"Evening primrose oil is the oil from the seed of the evening primrose plant. Evening primrose oil is used for skin disorders such as eczema, psoriasis, and acne. It is also used for rheumatoid arthritis, weak bones (osteoporosis), Raynaud’s syndrome, multiple sclerosis (MS), Sjogren’s syndrome, cancer, high cholesterol, heart disease, a movement disorder in children called dyspraxia, leg pain due to blocked blood vessels (intermittent claudication), alcoholism, Alzheimer’s disease, and schizophrenia.
Some people use evening primrose oil for chronic fatigue syndrome (CFS); asthma; nerve damage related to diabetes; an itching disorder called neurodermatitis; hyperactivity in children and attention deficit-hyperactivity disorder (ADHD); obesity and weight loss; whooping cough; and gastrointestinal disorders including ulcerative colitis, irritable bowel syndrome, and peptic ulcer disease.
Women use evening primrose oil in pregnancy for preventing high blood pressure (pre-eclampsia), shortening labor, starting labor, and preventing late deliveries. Women also use evening primrose oil for premenstrual syndrome (PMS), breast pain, endometriosis, and symptoms of menopause such as hot flashes.
In foods, evening primrose oil is used as a dietary source of essential fatty acids.
In manufacturing, evening primrose oil is used in soaps and cosmetics.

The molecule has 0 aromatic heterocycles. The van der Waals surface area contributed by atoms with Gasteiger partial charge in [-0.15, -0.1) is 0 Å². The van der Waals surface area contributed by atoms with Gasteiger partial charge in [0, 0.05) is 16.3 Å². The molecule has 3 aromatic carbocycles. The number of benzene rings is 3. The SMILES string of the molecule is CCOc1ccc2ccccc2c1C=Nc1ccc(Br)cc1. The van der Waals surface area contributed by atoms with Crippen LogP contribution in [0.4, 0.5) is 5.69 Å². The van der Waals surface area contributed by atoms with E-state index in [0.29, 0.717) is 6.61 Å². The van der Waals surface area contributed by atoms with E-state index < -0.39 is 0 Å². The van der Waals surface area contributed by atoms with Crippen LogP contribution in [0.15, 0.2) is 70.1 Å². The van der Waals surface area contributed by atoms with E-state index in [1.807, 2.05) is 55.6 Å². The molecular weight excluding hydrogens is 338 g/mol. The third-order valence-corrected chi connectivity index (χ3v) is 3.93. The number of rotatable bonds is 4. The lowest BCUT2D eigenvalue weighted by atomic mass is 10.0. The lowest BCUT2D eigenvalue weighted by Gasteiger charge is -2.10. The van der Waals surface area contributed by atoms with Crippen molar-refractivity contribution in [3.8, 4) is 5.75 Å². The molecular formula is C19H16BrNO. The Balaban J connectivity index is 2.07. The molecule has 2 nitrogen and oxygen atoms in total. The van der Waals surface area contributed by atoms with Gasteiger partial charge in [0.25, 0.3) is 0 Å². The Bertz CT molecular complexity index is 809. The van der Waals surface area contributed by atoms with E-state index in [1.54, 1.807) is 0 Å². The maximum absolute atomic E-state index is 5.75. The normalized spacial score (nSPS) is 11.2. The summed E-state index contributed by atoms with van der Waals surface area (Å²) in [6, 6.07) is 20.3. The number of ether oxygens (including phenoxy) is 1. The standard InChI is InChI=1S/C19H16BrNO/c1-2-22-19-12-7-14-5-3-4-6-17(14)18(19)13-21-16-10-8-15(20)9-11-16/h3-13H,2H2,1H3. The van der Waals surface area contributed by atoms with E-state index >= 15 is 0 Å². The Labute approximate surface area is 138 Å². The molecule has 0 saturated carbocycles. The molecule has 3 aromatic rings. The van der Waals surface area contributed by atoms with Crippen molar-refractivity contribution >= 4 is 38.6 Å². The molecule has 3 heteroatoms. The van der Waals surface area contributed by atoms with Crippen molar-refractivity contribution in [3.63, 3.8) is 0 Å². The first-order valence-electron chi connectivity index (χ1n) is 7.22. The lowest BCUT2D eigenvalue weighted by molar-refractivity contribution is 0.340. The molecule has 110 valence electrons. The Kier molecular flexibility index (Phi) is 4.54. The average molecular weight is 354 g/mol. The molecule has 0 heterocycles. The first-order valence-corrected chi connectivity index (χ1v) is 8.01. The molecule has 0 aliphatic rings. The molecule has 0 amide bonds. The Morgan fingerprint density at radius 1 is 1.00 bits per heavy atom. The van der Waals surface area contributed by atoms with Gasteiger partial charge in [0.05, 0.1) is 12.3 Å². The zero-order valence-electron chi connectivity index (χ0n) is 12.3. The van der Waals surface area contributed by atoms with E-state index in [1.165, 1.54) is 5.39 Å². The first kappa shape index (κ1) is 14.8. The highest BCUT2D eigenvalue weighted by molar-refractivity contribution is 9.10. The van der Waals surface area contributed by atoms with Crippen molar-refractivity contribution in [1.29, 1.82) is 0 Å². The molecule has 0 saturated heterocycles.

In Britain, evening primrose oil used to be approved for treating eczema and breast pain. However, the Medicines Control Agency (MCA), the British equivalent of the US Food and Drug Administration (FDA), withdrew the licenses for evening primrose oil products marketed as prescription drug products for these uses. The licenses were withdrawn because the agency concluded that there is not enough evidence that they are effective. The manufacturer disagrees, but it hasn’t published studies yet to prove the effectiveness of evening primrose for these uses."
This article goes on to say that it may not be safe with certain medicines and/or under certain circumstances.
Here's another good site: http:
All of that said, I've heard of people using evening primrose for a variety of things, but never for thyroid issues. The only that resolve low thyroid levels, is thyroid hormone replacement.